Unfortunately, in many cases, businesses fall into the trap of managing information by department or function, with each team creating its own tactics and conventions for storing and organizing data. And while this approach may work in some scenarios, it inevitably leads to information silos and costly inefficiencies. After all, when knowledge isn’t centralized and easily accessible across the entire organization, how can you ensure everyone is aligned on the same goals or using the same data to inform their efforts?
And when silos form and limit cross-functional knowledge sharing, it often leads to duplicated work, lack of trust across teams, and inconsistent customer experiences. Plus, when teams are working with different sets of information, it can compromise decision-making.
For example, suppose a marketing team at a software company reports that their efforts generated more than enough leads for the sales team to hit their quarterly revenue goal. However, the sales team finds the majority of those prospects lack the necessary budget or are too early in the buyers’ journey and need more nurturing.
Because marketing and sales keep their data in disparate systems and teams have no insight into each others’ reporting or performance in real time, they compromise sales enablement efforts and friction develops between the two departments. Because they’re misaligned, marketing continues targeting the wrong audiences, and salespeople continue wasting their time on bad leads.
However, if the organization used one centralized system to share reporting and knowledge, marketing could quickly identify the issues in their campaigns and collaborate with sales to ensure they bring in more qualified leads.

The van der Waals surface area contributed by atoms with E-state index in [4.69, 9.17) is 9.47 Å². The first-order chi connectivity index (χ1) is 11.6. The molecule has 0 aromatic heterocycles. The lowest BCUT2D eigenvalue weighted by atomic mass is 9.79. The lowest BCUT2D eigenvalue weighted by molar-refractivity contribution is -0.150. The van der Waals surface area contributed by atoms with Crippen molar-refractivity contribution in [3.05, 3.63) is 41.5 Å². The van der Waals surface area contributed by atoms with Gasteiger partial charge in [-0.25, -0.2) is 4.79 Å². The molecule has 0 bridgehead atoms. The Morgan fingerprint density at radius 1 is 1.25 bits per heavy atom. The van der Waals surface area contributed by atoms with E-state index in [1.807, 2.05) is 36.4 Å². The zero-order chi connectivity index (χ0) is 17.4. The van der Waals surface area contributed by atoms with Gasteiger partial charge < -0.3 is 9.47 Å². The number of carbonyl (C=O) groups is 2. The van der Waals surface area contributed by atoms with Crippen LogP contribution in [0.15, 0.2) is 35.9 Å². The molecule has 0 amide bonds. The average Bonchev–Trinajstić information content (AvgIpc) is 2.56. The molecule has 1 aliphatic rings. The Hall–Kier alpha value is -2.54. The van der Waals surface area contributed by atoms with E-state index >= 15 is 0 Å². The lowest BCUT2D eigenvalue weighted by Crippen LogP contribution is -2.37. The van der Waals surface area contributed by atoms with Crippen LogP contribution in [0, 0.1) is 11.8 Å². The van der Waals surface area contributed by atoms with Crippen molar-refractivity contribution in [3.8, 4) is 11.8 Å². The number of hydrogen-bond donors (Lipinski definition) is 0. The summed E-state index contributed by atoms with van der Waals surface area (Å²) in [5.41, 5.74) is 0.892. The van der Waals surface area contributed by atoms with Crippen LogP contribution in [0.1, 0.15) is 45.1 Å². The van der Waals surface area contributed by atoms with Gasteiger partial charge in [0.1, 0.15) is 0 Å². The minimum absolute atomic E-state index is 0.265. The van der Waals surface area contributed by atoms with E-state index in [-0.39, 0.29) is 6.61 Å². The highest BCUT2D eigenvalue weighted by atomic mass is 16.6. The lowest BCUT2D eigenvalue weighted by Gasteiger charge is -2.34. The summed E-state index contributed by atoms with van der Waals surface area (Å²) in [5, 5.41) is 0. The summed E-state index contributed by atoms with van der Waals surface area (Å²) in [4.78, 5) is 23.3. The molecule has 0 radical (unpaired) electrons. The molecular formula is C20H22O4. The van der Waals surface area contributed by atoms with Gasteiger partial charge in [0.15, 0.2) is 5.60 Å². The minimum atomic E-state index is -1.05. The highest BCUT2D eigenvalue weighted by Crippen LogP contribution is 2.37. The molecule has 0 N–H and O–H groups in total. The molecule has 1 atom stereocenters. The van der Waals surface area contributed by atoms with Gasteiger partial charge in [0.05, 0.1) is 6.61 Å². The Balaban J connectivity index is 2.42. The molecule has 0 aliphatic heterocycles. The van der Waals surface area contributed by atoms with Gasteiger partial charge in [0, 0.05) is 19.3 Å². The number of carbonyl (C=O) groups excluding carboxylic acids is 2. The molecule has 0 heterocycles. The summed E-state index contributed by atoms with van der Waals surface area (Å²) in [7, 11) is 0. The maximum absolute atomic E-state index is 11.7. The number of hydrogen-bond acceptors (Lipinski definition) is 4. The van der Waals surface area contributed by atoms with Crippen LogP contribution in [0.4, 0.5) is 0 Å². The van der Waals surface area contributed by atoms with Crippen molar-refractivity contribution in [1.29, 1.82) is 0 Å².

As an operational leader, it’s up to you to unify sales and marketing — and all other cross-functional teams — and prioritizing knowledge retention and eliminating barriers to knowledge sharing is foundational to achieving this.
Tips and Tactics for Connecting Knowledge Across Functions
Here are a few things you can do to facilitate better knowledge transfer and collaboration and achieve operational excellence:
Use One Centralized Knowledge Management Platform
For teams to work together, you must ensure they’re privy to the same information. For example, a retailer’s customer service team needs insight into functions like shipping and fulfillment to provide buyers with accurate expectations. And a product team needs insight into technical support to identify which issues they need to resolve in future iterations. Yet, sharing information becomes extremely difficult when each department has its own methods and tools for collecting and storing knowledge.